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HBO's "In Treatment" back with its second season

HBO always deliver quality TV series. Case in point - "In Treatment", starring Gabriel Byrne as a sympathetic psychologist, with 25-minute episodes all showing his sessions in real time with four recurring patients, while at the same time showing aspects of his personal life. Almost no music, just intelligent and emotional dialogue showcasing psychology at work - how people really are.

(Read a good and explanatory review here.)

If you were one of those who caught the first season of "In Treatment" (all 43 episodes of it), you'll be delighted to know that it's back with its second season. Gabriel Byrne is still the therapist, but some circumstances have changed, and this season is (so far) even more personal than the first. Some moments are heartbreakingly well written and extremely touching, and each episode leaves an impression.

Both seasons come highly recommended by yours truly, and the series has also won several TV awards. Buy the first and second season, it's great viewing and it goes much deeper when you watch a few episodes in a row.

And oh - be sure NOT to find out the ending of season one before you commence with season two, you'll kick yourself if you do. (The same thing goes for Dexter season one and two.)

William Orbit - five hours of recorded interviews

Grand pop/electronica master producer William Orbit has a new album and two EP's out.

"My Oracle Lives Uptown" (Kobalt Digital) is available to buy on CD and LP from digital stores likeAmazon, eMusic and iTunes, and the EPs "Optical Illusions" and "Purdy" can be found in the same places.

To promote his new music William has done many interviews and guest appearances on various shows lately, and below you can listen to and download over five hours of recordings.

And for many more radio appearances than I have catalogued here, go to William's "OrbitStreamcast", which has several streams with tons of his music and radio interviews. You can literally lose track of time in there, listening to so many Orbit exclusives!

OK, here are the shows I've catalogued:

With Dave Pearce,
-2009 on BBC 6 Music:
(2 min 34 sec)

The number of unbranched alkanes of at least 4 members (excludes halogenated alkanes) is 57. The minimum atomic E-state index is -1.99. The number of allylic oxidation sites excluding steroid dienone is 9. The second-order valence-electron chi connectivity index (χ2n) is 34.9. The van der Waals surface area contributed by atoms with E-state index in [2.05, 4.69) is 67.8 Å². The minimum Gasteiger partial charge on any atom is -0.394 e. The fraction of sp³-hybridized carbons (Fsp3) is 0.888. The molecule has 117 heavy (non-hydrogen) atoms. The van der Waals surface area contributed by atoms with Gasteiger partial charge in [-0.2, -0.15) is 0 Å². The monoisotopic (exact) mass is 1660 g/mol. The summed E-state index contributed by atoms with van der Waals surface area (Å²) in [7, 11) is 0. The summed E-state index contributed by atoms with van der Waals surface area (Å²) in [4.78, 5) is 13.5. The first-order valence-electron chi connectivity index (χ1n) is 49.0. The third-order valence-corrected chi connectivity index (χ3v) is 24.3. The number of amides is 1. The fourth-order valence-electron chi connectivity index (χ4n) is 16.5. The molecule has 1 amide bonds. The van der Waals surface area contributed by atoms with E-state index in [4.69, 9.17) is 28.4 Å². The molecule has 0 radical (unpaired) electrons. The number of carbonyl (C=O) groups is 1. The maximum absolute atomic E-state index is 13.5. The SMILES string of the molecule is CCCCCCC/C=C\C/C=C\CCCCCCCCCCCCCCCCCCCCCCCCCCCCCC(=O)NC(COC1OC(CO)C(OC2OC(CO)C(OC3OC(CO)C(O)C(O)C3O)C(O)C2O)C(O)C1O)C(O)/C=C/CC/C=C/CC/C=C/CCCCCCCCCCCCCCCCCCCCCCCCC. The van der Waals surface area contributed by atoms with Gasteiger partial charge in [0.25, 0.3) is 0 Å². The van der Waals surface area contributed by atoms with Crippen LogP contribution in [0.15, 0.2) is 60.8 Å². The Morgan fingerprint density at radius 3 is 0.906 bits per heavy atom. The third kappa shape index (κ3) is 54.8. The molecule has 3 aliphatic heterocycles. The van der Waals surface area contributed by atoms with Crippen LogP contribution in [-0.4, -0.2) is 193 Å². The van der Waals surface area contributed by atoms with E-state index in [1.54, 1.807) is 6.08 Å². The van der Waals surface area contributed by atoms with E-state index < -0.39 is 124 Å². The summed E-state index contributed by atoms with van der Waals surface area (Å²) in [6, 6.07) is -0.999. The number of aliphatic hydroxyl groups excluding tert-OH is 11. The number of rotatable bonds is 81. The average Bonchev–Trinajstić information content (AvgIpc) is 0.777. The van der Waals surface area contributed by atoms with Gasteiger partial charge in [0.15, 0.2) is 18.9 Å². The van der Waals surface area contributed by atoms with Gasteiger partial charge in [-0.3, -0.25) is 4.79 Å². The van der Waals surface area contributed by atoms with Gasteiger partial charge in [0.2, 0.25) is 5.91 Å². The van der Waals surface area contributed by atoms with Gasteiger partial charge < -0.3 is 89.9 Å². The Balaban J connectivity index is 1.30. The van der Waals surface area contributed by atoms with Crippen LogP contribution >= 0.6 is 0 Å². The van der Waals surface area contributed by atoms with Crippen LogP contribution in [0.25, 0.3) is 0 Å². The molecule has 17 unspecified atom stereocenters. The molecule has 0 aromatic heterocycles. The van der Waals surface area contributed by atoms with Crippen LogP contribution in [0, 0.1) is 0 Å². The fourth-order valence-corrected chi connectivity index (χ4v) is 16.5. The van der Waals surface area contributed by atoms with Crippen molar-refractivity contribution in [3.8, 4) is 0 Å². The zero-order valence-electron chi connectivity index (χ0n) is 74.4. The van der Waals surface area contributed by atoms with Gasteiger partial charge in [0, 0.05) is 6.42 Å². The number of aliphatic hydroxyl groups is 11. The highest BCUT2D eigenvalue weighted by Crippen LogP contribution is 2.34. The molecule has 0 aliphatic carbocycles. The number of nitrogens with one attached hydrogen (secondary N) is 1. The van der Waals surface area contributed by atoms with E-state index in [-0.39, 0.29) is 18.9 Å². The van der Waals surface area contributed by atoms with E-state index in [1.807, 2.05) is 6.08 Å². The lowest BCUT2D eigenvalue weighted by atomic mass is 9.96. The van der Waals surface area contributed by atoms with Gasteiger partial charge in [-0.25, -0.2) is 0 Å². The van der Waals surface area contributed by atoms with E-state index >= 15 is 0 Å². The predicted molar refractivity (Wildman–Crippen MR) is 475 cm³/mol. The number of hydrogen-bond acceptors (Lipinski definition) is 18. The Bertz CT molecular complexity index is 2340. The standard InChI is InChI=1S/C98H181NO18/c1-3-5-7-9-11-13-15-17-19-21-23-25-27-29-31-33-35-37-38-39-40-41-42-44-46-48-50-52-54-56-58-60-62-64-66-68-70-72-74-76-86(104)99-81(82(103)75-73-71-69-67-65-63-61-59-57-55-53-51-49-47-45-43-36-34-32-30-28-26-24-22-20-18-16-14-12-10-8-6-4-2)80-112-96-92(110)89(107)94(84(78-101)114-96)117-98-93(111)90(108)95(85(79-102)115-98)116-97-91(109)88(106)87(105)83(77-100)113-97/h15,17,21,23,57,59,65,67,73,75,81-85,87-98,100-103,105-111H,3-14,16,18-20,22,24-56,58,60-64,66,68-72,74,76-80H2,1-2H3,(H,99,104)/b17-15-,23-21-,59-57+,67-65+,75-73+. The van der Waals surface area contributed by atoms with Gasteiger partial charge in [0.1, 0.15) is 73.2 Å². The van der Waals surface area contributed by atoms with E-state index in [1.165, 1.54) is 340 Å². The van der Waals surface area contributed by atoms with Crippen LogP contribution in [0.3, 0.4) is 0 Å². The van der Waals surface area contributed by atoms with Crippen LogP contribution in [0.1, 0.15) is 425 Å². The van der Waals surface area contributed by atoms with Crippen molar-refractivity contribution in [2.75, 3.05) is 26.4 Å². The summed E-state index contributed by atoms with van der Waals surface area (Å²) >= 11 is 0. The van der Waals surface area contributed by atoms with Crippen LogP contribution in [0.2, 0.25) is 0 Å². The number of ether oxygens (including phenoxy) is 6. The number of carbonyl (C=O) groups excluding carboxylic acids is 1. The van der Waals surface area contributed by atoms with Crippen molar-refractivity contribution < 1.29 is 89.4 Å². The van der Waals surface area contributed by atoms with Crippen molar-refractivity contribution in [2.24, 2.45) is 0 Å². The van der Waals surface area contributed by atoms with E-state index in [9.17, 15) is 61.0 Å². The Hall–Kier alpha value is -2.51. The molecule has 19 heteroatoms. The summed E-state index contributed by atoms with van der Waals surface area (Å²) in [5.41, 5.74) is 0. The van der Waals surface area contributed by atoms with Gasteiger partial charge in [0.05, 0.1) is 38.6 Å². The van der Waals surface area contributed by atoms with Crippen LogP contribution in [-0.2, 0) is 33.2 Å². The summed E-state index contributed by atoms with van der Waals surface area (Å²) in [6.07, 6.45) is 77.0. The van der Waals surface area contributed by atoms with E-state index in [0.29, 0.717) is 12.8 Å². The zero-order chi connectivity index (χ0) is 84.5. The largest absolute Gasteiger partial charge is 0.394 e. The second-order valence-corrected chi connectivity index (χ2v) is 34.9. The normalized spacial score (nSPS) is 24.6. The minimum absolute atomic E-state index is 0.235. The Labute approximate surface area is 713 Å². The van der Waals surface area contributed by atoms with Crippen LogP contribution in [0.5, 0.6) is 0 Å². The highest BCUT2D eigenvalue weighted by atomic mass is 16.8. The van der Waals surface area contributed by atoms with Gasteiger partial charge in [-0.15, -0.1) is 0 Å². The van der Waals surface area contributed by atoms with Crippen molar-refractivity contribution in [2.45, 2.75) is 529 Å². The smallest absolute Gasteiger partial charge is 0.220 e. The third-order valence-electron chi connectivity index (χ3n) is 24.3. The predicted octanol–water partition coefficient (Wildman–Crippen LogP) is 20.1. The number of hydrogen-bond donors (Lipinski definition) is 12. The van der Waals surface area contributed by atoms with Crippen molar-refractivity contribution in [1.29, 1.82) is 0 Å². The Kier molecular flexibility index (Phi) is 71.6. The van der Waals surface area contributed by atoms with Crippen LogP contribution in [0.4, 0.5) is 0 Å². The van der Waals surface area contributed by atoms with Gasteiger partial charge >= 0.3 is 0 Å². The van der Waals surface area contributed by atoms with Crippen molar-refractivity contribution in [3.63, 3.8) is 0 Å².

Download from Rapidshare

'Fireside Chat' on Red Bull Music Academy,
April 2009:
(60 min of William talking about and playing specific productions)

Download from Rapidshare

With Claudia Winkleman,
-2009 on BBC Radio 2:
(21 min 24 sec of conversation plus two songs)

Download from Rapidshare

With Lauren Laverne,
-2009 on BBC 6 Music:
(22 min 9 sec of conversation plus two songs)

Download from Rapidshare

With Rob Da Bank,
-2009 on BBC Radio 1:
(9 min 59 sec of conversation plus one song)

Download from Rapidshare

With Janice Long,
-2009 on BBC Radio 2:
(78 min of conversation plus 12 songs)

Download from Rapidshare

With Mark Coles on The Strand,
-2009 on BBC World Service:
(7 min 45 sec of conversation)

Download from Rapidshare

With Natalie Haynes on Loose Ends,
-2009 on BBC Radio 4:
(6 min 30 sec of conversation - starts at 05 min 27 sec)

Download from Rapidshare

With Gabby Logan,
-2009 on BBC Radio 5:
(32 min 34 sec of conversation)

Download from Rapidshare

With Mark Radcliffe/Stuart Maconie,
-2009 on BBC Radio 2:
(20 min 54 sec of conversation plus two songs)

Download from Rapidshare

With Kate Silverton/Bill Turnbull on Breakfast TV,
-2009 on BBC1:
(6 min 32 sec of conversation)

Download from Rapidshare

With Chris Hawkins on Close Up,
-2009 on BBC 6 Music:
(37 min 2 sec of conversation)

Download from Rapidshare

Thanks a million to Chris Gregory for recording the shows and providing the download-links for each interview!

And by the way, check out William's blog on his website.